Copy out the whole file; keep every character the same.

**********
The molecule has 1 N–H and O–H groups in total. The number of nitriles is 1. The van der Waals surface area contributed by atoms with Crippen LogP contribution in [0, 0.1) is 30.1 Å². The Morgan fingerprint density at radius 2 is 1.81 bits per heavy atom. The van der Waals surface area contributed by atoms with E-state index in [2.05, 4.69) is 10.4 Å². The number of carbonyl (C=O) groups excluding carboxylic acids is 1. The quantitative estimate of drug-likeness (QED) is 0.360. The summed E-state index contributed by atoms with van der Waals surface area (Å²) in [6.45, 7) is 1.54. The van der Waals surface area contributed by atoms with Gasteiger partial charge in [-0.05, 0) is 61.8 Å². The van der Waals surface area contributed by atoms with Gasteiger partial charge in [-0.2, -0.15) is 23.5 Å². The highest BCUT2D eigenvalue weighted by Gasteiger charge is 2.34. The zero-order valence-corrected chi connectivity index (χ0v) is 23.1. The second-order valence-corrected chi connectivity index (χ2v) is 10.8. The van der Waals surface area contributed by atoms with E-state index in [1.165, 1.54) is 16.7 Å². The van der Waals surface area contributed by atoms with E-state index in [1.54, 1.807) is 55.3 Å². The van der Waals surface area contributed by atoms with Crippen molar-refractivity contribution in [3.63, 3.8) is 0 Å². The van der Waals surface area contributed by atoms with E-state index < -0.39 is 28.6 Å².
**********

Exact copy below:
The molecule has 1 N–H and O–H groups in total. The number of nitriles is 1. The van der Waals surface area contributed by atoms with Crippen LogP contribution in [0, 0.1) is 30.1 Å². The Morgan fingerprint density at radius 2 is 1.81 bits per heavy atom. The van der Waals surface area contributed by atoms with E-state index in [2.05, 4.69) is 10.4 Å². The number of carbonyl (C=O) groups excluding carboxylic acids is 1. The quantitative estimate of drug-likeness (QED) is 0.360. The summed E-state index contributed by atoms with van der Waals surface area (Å²) in [6.45, 7) is 1.54. The van der Waals surface area contributed by atoms with Gasteiger partial charge in [-0.05, 0) is 61.8 Å². The van der Waals surface area contributed by atoms with Gasteiger partial charge in [-0.2, -0.15) is 23.5 Å². The highest BCUT2D eigenvalue weighted by Gasteiger charge is 2.34. The zero-order valence-corrected chi connectivity index (χ0v) is 23.1. The second-order valence-corrected chi connectivity index (χ2v) is 10.8. The van der Waals surface area contributed by atoms with E-state index in [1.165, 1.54) is 16.7 Å². The van der Waals surface area contributed by atoms with E-state index in [1.54, 1.807) is 55.3 Å². The van der Waals surface area contributed by atoms with Crippen molar-refractivity contribution in [3.63, 3.8) is 0 Å². The van der Waals surface area contributed by atoms with E-state index < -0.39 is 28.6 Å².